ROBERT MOTHERWELL Untitled (Imaginary Landscape) (EW.XVI).
Mixed-media with color monotype on paper, 1941. 508x308 mm; 20x12 1/8 inches. Signed and dated in pen and blue ink, upper left recto.
Published in J. Flam, K. Rogers and T. Clifford, Robert Motherwell Paintings and Collages, A Catalogue Raisonné, 1941-1991, Yale University Press, New Haven, 2012, volume 1, page 283.
Ex-collection Otto Seligman Gallery, Seattle, circa 1941; Chauncy Lee Harris; private collection, San Francisco, acquired prior to 1985.
Though Motherwell (1915-1991) is known for his integral role in the New York school of Abstract Expressionism, the current lot from early in his career engages with Surrealist ideas of automatism. At the suggestion of his Columbia University professor, the important art historian Meyer Shapiro, Mothewell had worked with the Swiss Surrealist artist Kurt Seligmann, who in turn introduced him to the Chilean artist Roberto Matta. Under their guidance Motherwell began experimenting with the monoprint technique and adopted the Surrealist practice of automatism, allowing chance and the subconscious to play a role in producing artwork.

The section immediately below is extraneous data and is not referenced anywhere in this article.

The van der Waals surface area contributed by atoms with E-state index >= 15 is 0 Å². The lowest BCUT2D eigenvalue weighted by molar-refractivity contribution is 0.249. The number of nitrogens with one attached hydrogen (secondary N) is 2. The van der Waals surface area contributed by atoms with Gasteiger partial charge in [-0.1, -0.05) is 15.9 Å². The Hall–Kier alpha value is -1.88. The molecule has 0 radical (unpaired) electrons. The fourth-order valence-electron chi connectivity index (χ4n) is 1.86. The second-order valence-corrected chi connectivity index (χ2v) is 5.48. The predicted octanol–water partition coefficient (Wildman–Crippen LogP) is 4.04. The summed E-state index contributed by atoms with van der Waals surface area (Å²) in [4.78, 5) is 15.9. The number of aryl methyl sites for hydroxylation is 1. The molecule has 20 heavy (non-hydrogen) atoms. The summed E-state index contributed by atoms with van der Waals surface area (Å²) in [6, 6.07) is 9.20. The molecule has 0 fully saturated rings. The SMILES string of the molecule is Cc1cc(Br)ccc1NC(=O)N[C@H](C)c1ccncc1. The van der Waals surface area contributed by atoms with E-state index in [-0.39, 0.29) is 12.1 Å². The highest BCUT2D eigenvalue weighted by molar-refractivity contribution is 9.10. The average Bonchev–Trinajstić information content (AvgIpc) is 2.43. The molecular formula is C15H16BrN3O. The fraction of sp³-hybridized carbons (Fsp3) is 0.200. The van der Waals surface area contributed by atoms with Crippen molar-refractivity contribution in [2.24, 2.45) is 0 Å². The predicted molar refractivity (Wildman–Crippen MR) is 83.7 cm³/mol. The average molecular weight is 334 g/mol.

The current work was produced in Seligmann's New York studio in 1941, reflecting these influences. Automatism would continue to play a role in Motherwell's career as his oeuvre became increasingly more gestural, contributing to the success of his Abstract Expressionist work, including the lauded Elegies to the Spanish Republic series, which dominated most of his mature career.